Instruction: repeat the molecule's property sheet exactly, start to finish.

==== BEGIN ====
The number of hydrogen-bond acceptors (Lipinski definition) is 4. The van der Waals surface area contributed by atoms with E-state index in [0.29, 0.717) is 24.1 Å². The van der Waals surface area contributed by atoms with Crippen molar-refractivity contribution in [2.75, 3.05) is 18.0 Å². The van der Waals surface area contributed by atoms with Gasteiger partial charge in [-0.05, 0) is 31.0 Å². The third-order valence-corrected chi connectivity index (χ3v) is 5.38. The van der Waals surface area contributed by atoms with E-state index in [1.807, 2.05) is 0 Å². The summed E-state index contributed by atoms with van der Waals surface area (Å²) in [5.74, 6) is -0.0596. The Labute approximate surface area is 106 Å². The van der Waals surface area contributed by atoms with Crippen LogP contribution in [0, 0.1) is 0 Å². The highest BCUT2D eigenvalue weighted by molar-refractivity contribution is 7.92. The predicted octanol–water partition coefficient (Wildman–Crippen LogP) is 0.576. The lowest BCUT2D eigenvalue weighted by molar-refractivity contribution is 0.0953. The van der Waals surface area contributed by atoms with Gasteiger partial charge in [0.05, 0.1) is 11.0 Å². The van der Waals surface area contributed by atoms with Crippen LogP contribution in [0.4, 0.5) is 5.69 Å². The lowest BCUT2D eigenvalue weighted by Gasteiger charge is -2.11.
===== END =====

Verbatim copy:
The number of hydrogen-bond acceptors (Lipinski definition) is 4. The van der Waals surface area contributed by atoms with E-state index in [0.29, 0.717) is 24.1 Å². The van der Waals surface area contributed by atoms with Crippen molar-refractivity contribution in [2.75, 3.05) is 18.0 Å². The van der Waals surface area contributed by atoms with Gasteiger partial charge in [-0.05, 0) is 31.0 Å². The third-order valence-corrected chi connectivity index (χ3v) is 5.38. The van der Waals surface area contributed by atoms with E-state index in [1.807, 2.05) is 0 Å². The summed E-state index contributed by atoms with van der Waals surface area (Å²) in [5.74, 6) is -0.0596. The Labute approximate surface area is 106 Å². The van der Waals surface area contributed by atoms with Crippen LogP contribution in [0, 0.1) is 0 Å². The highest BCUT2D eigenvalue weighted by molar-refractivity contribution is 7.92. The predicted octanol–water partition coefficient (Wildman–Crippen LogP) is 0.576. The lowest BCUT2D eigenvalue weighted by molar-refractivity contribution is 0.0953. The van der Waals surface area contributed by atoms with Gasteiger partial charge in [0.05, 0.1) is 11.0 Å². The van der Waals surface area contributed by atoms with Crippen LogP contribution in [0.4, 0.5) is 5.69 Å². The lowest BCUT2D eigenvalue weighted by Gasteiger charge is -2.11.